The current conflict in Rakhine State has led to thousands of Rohingyas fleeing repression in Myanmar who are often trafficked through Thailand to Malaysia. Some of these refugees find themselves trapped in jungle trafficking camps until either their families pay a ransom, or they are forced to work on Thai fishing boats. But what of the more than 600,000 Rohingyas who have fled across the border to southern Bangladesh? The question is usually met with an eerie silence. 

Sexual predators and human traffickers are herding to refugee camps on the Bangladesh-Myanmar border looking to exploit vulnerable Rohingya women and children, stated a Press TV report. Girls, as young as 12, are being sold off in neighbouring countries and forced to marry men more than a decade older than them. The religiously inclined are flocking to the camps to “save young girls by taking their hand in marriage,” those sharing bus rides with the saviours tell me. A growing number of girls are becoming victims of human traffickers who sell Rohingya women and girls to men as brides, various reports have said. 

Human traffickers know well who they can and cannot target. People in poverty, and without adequate community or family networks, are easily lured through schemes and promises of legitimate employment. Refugees, asylum-seekers and displaced people are vulnerable and thus make perfect candidates. 

Reuters reported from the biggest camp in Kutupalong, Cox's Bazar, where the sex industry is thriving. While many of the sex workers are longer term residents of the Bangladeshi camps, the influx of tens of thousands more vulnerable women and girls is expected to fuel the trade. The report cited sources saying that 500 sex workers live here. UN agencies have no public figures on the numbers of sex workers. The locals remain silent as well. 

The silence is invoked partly by shame and partly by fear. In a conservative society, where sex in itself is stigmatised, trading sex is even more so. And not surprisingly, while economic theory insists that demand creates supply, when it comes to sex trade, it is only the suppliers we hold accountable. Shame, because the single most important attribute of a woman is her “purity”. Fear, because these women are often faced with threats by those who buy sex. They fear for their dignity and they fear for their lives.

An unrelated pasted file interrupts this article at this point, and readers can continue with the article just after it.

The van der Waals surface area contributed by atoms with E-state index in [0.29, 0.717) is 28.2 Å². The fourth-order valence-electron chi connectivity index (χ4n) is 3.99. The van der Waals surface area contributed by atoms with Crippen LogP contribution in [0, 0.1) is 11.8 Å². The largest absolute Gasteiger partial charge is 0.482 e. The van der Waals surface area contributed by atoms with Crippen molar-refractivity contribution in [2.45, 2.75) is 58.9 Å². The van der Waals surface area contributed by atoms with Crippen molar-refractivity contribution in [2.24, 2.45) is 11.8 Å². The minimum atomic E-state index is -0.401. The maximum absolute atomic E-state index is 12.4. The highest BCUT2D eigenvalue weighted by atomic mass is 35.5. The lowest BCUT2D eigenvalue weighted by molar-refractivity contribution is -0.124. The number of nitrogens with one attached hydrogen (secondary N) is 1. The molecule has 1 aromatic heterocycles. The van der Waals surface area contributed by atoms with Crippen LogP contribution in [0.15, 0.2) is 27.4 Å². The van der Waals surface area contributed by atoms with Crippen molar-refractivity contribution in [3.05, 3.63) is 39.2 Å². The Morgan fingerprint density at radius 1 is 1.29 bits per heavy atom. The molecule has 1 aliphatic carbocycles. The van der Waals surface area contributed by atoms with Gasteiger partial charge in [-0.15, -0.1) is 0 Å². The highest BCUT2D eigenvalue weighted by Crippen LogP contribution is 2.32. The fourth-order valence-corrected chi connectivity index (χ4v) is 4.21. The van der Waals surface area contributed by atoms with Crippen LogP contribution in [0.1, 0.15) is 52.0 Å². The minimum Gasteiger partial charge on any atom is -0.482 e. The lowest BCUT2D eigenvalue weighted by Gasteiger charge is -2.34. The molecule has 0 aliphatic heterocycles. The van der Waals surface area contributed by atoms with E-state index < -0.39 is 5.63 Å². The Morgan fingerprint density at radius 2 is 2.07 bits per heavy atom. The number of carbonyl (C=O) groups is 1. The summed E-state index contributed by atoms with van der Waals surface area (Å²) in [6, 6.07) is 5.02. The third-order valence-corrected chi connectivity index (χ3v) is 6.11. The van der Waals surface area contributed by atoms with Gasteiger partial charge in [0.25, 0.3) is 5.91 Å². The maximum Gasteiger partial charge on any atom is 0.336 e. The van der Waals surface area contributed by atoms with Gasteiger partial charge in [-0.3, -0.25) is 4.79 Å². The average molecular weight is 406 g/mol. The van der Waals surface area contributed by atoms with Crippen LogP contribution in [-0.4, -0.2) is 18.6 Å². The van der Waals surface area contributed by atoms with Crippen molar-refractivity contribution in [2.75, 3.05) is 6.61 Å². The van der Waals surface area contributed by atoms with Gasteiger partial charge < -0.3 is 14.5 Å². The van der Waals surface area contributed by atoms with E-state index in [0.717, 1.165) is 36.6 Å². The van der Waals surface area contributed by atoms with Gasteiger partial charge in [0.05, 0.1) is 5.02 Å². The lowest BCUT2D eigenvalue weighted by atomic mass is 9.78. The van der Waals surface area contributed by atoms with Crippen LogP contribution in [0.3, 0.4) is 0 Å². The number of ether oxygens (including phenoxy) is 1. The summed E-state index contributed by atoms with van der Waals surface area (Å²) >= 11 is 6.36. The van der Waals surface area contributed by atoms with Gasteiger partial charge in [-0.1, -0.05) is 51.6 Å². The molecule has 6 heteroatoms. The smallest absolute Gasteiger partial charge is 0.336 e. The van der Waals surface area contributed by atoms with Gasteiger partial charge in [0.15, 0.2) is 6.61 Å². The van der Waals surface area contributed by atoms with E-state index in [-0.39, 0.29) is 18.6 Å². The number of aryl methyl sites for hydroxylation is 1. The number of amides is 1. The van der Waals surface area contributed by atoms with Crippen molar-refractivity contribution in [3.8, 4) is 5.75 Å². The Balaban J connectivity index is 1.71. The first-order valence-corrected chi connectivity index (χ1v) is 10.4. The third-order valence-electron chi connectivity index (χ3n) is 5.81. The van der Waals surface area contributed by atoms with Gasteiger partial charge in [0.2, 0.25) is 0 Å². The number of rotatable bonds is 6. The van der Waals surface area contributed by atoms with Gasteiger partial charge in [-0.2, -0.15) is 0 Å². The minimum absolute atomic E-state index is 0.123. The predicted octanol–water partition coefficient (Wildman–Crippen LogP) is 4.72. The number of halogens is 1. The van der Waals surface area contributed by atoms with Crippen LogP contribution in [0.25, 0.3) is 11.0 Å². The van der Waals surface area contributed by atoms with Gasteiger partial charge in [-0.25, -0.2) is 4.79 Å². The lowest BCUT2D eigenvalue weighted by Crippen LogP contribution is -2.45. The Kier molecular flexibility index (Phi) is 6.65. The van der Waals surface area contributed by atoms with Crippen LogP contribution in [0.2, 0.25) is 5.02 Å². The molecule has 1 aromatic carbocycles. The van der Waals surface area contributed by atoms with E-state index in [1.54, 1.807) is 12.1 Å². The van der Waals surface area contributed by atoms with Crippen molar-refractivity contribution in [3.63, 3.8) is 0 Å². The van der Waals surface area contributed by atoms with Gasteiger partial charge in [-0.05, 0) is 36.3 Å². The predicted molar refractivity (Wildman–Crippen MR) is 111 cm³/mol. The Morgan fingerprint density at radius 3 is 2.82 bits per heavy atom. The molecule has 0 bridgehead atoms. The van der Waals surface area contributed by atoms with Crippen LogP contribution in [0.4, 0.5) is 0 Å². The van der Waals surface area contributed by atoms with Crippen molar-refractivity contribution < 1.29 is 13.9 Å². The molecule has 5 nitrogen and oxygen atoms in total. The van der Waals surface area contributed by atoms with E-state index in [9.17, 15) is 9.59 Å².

In survival sex, the victim is not necessarily controlled by another person but feels they have to perform sexual acts in order to obtain basic commodities to survive. Trade, however, is, or should be, conducted between equals. When sex workers share common traits—poverty, abusive family members and lack of funds—they are vulnerable, less equal. In such a case, sex that is paid for becomes exploitative. It is no longer trade. It is pure, unadulterated exploitation. The morality of sex trade may be a grey area. But the morality of exploitation is quite black and white. 

How often can we assert complete control over our bodies? And even if I could, and even if you could, can bodies that have been bruised and battered and used as battlegrounds afford the same luxury of control? 

No. They cannot. They are turned into faceless, nameless, voiceless commodities that get lost in these clandestine marketplaces. Marketplaces we facilitate with our silence. 


Shagufe Hossain is the founder of Leaping Boundaries and a member of the editorial team at The Daily Star.